Tomorrow, Tuesday 13 Apr 2010 at 11 a.m., will take place (and time) the 1st Other Data Club.

Here’s the formal announcement we published on several walls of the centre and in the mailboxes of the researchers > 1st ODC

Be there! See, tale, tell!


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Go with the flow

Counting the cells and determining the phase of their life they’re at, each one of the tens of thousands hovering in a given solution.

This is so possible, just saw it the day before yesterday. And I’m still thinking about it. Inês found us in our yellow domains reading out loud a science-themed theatre play and invited us to watch her working with the flow cytometer. We did so. And then she gave us a neat explanation about her research, the functioning of the apparatus and also about cell’s life cycle.

Once more, it’s all about life.

Now I’m imagining 50.000 people in a football stadium and some laser beams coming from the sky, surveying the spectators area, lighting with primary colours the faces in the crowd and letting me know, in the briefest moment, the precise number of souls and the stage of  life each one is at.

Wow. What to do with this extended capacity, this technology?

I think the sky is the limit. And our creativity is the sky of our minds.

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While we were out

I left the room we are using at CNC for an hour to attend a Data Club. It ended after lunch time and I was starving but still returned to the room to get a coat. The following images register how I found the space.

After the surprise I realized two or tree things. One, the window was left open and provoque this. The other, it was all possible to fix but I would not have lunch in the next hour, at least. At last I recalled a serie of works from other artists, one, about animals that entered is studio every night and messed things up, I can’t remember that artist the name (maybe you know who I’m talking about) and two others with different intentions but really similar results, from Jeff Wall (see here) and this one down by my friend Francisco Queimadela.

"space for improvisation" series - 120mm photography


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cite = excite

We’ve been challenging the researchers to try the REVIEW game and they have been responding to our challenge. This whole week, the premises we occupy are theirs to practice the game and to compete with each other. The score wasn’t an essential feature for us at first, but it sure ignites competition making the game more exciting.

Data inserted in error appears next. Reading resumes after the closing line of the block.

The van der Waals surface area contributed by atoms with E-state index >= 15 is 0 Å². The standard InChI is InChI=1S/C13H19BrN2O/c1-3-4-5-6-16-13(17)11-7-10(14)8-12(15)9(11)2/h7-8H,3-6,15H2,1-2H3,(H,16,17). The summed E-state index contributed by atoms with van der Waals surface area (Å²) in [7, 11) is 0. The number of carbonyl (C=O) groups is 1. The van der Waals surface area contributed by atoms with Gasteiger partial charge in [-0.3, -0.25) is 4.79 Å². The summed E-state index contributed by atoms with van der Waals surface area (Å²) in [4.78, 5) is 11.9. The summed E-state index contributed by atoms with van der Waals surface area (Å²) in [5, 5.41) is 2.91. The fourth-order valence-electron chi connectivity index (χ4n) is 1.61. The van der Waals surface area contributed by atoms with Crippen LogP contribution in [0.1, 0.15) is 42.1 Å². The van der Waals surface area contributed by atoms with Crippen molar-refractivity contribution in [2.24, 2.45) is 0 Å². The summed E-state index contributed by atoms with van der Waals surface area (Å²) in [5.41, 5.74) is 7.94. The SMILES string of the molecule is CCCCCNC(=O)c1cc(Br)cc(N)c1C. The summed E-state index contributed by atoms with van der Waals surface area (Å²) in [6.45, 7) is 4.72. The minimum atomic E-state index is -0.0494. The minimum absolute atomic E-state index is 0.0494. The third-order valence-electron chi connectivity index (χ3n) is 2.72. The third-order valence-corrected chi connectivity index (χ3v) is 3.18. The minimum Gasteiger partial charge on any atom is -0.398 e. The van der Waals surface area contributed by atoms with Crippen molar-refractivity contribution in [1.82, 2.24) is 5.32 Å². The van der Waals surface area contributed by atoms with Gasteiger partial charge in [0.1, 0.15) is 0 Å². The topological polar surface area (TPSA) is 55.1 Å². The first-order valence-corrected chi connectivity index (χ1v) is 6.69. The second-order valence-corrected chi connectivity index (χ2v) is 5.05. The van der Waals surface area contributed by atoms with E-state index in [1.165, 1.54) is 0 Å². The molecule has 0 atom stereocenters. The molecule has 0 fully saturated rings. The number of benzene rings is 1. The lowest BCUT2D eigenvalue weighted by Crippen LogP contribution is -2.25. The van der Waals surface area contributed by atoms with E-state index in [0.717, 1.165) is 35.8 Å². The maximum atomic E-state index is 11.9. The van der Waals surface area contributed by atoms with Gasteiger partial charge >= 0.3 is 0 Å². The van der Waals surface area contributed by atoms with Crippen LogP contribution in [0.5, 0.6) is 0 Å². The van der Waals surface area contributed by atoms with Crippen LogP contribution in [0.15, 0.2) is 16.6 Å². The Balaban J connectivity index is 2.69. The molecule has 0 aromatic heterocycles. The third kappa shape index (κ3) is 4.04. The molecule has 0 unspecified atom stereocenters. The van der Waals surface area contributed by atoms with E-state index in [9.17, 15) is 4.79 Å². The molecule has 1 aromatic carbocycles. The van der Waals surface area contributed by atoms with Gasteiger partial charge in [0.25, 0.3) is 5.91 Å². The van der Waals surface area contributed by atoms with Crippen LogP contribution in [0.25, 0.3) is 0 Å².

Excitement – here’s another state of mind which plays an important part in science.
Yes, the researchers get to be excited when playing the REVIEW game. Achieving a citation by the other player has given us some delightfull moments of excitement, allowing us to write the following equation: cite=excite.
Although we have some articles to provide for the games, we are encouraging researchers to bring their own articles (or their group’s) to the game field, for it’s a lot more exciting when it’s your own paper you are trying to pass to the other side of the table.

Researchers are usually very critic in the way they address any subject (soccer being the exception), and so we had to listen to their comments about the game and its rules. This has been an important feedback for us to improve the rules of the game. And now the rules rule!
The REVIEW game rules!


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prelude, part one of some

At the moment I start typing, my partner in this enterprise as in many others before, Mário Montenegro, already wrote enough posts to justify the name “diary” for this blog. I’ll adopt an alternative  strategy and start by writing some texts as a prelude for the next months symphony.

Our residency at CNC started more than two months ago, time enough to meet people, spaces and habits. The time to destroy our previous plans, empty our minds and empty the space we’ll be using for the work in progress. Even the time to start filling ourselves and the space (known as aquarium) with collected information. Fortunately  I was far from knowing we would find here most of the things and procedures we saw till now. Even if we had many experiences with science and art interaction and even with some of the scientists here, living with them changes everything.

Something I would like to clarify immediately is the english language usage. We’re both portuguese and we use portuguese language in our work most of the time, except when researching or interacting with artists from other countries.  This time we’ll be posting in english as a reaction to the use of this language as a kind of international language in Science and in Arts. Here in CNC we read papers in english, we attend  conferences in english and even some discussions are in this same language. so it will be this blog. I have no idea yet how it may affect the final work and memory of this residency.  I know I will be as much critic as I can to it cause I believe language influences cultural diversity and artists should care about it.

Enough for now. the second part of this prelude will be about the yellow colour.